Violation may mean jail in dog theft case
A woman who allegedly obstructed investigators in the death of a dog on Colorado National Monument may soon be jailed after new claims that she landed in trouble while free on bond.
Assistant U.S. Attorney Michelle Heldmyer on Friday filed a motion asking a judge to set a hearing “to review and/or revoke” bond conditions for 32-year-old Melissa Lockhart.
The Fruita resident was charged in state and federal court in relation to the death of Buddy, a dog that allegedly was killed Dec. 30 by Lockhart’s brother, 38-year-old Steven Romero.
The document does not specify exactly how authorities believe Lockhart violated her release conditions, but it says federal probation authorities filed paperwork detailing the alleged violation.
Jeff Dorschner, spokesman for the U.S. Attorney’s Office in Denver, declined comment on the matter.
Stephen Laiche, Lockhart’s attorney, said he anticipates his client won’t be jailed and probation officials simply want a judge to remind Lockhart of her responsibilities while out on bond.
Among the conditions of her bond, Lockhart was ordered to not travel outside Mesa County without the permission of probation authorities, refrain from excessive alcohol, undergo mental health treatment, report as directed to probation officers and have no contact with her brother.
Lockhart on Jan. 28 was allowed to remain free after posting a $5,000, unsecured bond shortly after a federal grand jury returned indictments on allegations she misled authorities as they were investigating Buddy’s death.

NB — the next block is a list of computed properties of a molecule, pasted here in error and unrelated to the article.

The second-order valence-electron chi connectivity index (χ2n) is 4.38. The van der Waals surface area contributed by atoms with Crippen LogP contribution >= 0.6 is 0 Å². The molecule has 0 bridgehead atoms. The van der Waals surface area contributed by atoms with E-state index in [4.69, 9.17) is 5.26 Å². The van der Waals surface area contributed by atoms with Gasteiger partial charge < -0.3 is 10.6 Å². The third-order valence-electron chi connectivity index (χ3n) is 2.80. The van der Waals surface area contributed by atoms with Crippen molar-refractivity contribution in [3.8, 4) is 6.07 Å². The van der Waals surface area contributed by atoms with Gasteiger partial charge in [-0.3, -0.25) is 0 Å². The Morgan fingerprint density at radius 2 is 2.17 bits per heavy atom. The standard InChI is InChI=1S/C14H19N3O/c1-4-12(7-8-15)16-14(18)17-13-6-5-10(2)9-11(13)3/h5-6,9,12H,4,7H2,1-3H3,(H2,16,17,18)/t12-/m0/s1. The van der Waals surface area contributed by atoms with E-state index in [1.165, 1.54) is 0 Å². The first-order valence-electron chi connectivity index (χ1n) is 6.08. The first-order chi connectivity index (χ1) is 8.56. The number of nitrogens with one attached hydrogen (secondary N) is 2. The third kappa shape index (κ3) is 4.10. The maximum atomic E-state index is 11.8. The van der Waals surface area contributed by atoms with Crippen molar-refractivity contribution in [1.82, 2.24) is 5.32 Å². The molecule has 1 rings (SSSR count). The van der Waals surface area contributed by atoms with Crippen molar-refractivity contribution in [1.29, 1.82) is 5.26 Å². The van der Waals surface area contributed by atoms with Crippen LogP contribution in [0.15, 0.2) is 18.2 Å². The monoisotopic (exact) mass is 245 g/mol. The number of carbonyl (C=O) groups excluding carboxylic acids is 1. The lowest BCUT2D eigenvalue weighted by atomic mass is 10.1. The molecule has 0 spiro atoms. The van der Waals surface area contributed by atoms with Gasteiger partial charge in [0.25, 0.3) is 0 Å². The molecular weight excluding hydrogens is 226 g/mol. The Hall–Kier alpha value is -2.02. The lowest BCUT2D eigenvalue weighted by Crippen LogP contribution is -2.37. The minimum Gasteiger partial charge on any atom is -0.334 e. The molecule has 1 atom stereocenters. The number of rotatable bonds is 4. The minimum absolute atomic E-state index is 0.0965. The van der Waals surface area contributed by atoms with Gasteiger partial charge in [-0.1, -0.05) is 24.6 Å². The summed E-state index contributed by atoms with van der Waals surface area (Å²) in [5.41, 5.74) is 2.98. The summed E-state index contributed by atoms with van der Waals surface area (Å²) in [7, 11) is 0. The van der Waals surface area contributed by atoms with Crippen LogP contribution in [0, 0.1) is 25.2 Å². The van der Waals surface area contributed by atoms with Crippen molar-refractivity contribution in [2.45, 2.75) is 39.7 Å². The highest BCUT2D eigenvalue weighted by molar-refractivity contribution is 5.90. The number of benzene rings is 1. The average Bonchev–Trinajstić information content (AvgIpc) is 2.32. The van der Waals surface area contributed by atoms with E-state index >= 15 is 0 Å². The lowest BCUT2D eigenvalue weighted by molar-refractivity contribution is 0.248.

Lockhart is scheduled for trial in August on state allegations that she stole two dogs, including Buddy, from a truck in downtown Delta on Dec. 29 and then drove the dogs to her home in Fruita.
“Later that evening, Lockhart and brother Steven Romero had apparently come home enraged at Buddy after they found Lockhart’s kitten dead in the home,” reads a new filing from prosecutors Friday.
Buddy was blamed, and Romero allegedly tied the dog to his truck and dragged it to its death early the next morning.
Without the benefit of a plea agreement, Romero is expected to plead guilty to aggravated cruelty to animals Thursday in U.S. District Court in Denver.
Lockhart, however, continues to battle the federal charges.
Laiche on Monday filed a motion asking a judge to dismiss the grand jury indictment, claiming Lockhart could have incriminated herself by cooperating with investigators.
Heldmyer countered that Lockhart waived her right against self-incrimination by “planning a fictional account of events and lying to police.”
U.S. District Judge Philip Brimmer has not ruled on the motion.